Kestrels were hunting in the grassy field margins and bumblebees and soldier beetles feasted on the flowers…
My son loves steam trains. Living in Bridgnorth, this means that we spend a lot of time on board the Severn Valley Railway. It was from the window of a carriage that I first saw the famous poppy fields of Bewdley. A buttercup meadow or a bluebell woodland is a relatively common sight around the Shropshire countryside, but a field of shimmering red is an unusual and striking view. Photographs of the fields have featured in many local and national newspapers in recent years.
A week later I went to visit the fields to get a closer look. It was around 8pm when I arrived at Blackstone car park but it was high summer and sunset was still several hours away. I was surprised to see a steady stream of people walking up a footpath opposite the car park entrance. I made my way up the same track, passing beneath the sandstone railway bridge. After running alongside a hedge-line, the track swung round and suddenly all around me were gently rolling fields covered in poppies.
It is only when one walks, waist-deep, through the poppies that one gets a true sense of the movement, colour and life in these fields. The gentle breeze blows channels through the poppy stems and the flowers gently sway in the breeze. It is like being surrounded by a constantly shifting, scarlet sea that stretches away to the horizon.
As well as the poppies, I can see corn chamomile and other wildflowers growing. I can also see the distinctive stems of barley, an indication of the past management of these fields. The land is part of Blackstone Farm so was once used for growing crops. The poppies and corn chamomile are classed as arable weeds so would have existed in low numbers amongst the barley. The weeds would have been controlled by spraying with herbicides in order to maximise food production.
Before the land was farmed, it would have been part of the Devil’s Spittleful, an area of lowland heathland. Worcestershire Wildlife Trust now own the farm and are embarking on a programme of work to restore these fields to lowland heathland, an internationally important habitat. The key building block for any habitat is the soil beneath our feet. The sandy soil at Blackstone Farm will favour development of heathland. However, when land is farmed for a long time, the upper layers of soil are enriched to make fertile conditions. Looking ahead, fertility will need to be reduced so no fertilisers will be added to the soil.
Now that the land is no longer being used for intensive agriculture, the fields have been left fallow. The seed bank is full of poppy seeds, so the flowers have bloomed and a sense of wildness has started to return. In order to germinate, poppy seeds require disturbance by cultivation of the soil. Therefore, the poppies are a temporary stage as the land is saved from the plough and allowed to breathe once again.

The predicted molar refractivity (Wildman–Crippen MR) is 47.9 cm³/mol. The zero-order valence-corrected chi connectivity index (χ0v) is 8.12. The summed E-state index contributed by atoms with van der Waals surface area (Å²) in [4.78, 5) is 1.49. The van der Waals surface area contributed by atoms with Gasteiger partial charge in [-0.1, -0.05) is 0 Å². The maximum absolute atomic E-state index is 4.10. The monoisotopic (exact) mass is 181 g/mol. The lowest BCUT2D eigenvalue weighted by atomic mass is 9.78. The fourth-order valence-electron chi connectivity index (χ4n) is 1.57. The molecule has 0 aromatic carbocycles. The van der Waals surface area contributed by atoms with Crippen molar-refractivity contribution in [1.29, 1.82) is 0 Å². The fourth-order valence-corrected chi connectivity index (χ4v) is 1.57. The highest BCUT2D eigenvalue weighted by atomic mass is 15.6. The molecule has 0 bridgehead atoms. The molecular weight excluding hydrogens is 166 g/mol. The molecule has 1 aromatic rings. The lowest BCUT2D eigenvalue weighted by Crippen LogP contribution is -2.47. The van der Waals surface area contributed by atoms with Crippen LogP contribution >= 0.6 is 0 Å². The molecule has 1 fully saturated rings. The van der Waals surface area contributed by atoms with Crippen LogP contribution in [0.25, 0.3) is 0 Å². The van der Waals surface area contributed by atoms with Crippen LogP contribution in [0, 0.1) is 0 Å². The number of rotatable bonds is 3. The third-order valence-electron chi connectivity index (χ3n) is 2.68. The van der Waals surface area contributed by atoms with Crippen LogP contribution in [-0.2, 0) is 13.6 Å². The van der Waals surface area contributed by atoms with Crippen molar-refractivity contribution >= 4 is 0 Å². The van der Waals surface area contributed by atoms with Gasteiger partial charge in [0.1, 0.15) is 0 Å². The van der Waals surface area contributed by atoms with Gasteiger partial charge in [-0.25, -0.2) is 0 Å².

On the evening that I visited Blackstone Farm, it was a place filled with skylark song. Kestrels were hunting in the grassy field margins and bumblebees and soldier beetles feasted on the flowers. I was surprised how many other people I saw soaking up the sights and sounds. Some had expensive-looking cameras, others were taking snaps of the poppies on mobile phones. This is a place of wonderment and a reminder of how breath-takingly beautiful the natural world can be.
In November, poppies will cover war memorials and village greens all across Shropshire. After World War I ended, battlefields were covered in poppies. Their seeds had been disturbed by the heavy artillery and they bloomed in huge numbers. Ever since then, the poppy has been adopted as a symbol of Remembrance.
Poppies are actually a family of plants with several different species and cultivars. Our relationship with the plant is not straightforward. We wear replicas of the field poppy (Papaver rhoeas) on Armistice Day to provide comfort as we remember loved ones lost in conflict but another species of poppy is the source of harmful drugs. Papaver somniferum or the opium poppy is grown on plantations in places like Afghanistan to produce heroin. At Blackstone Farm, the poppies are a brief and beautiful symbol of hope for a wilder future.
Do one thing for wildlife this month…
For a future where food production is balanced with nature conservation, we all need to reduce our food waste. Currently one bag in five of all UK food shopping is wasted. If we reduced our food waste, more land would be available for wildlife. For practical hints on how to reduce food waste, visit lovefoodhatewaste.com.
For more information about Blackstone Farm and the Devil’s Spittleful nature reserve, visit worcswildlifetrust.co.uk.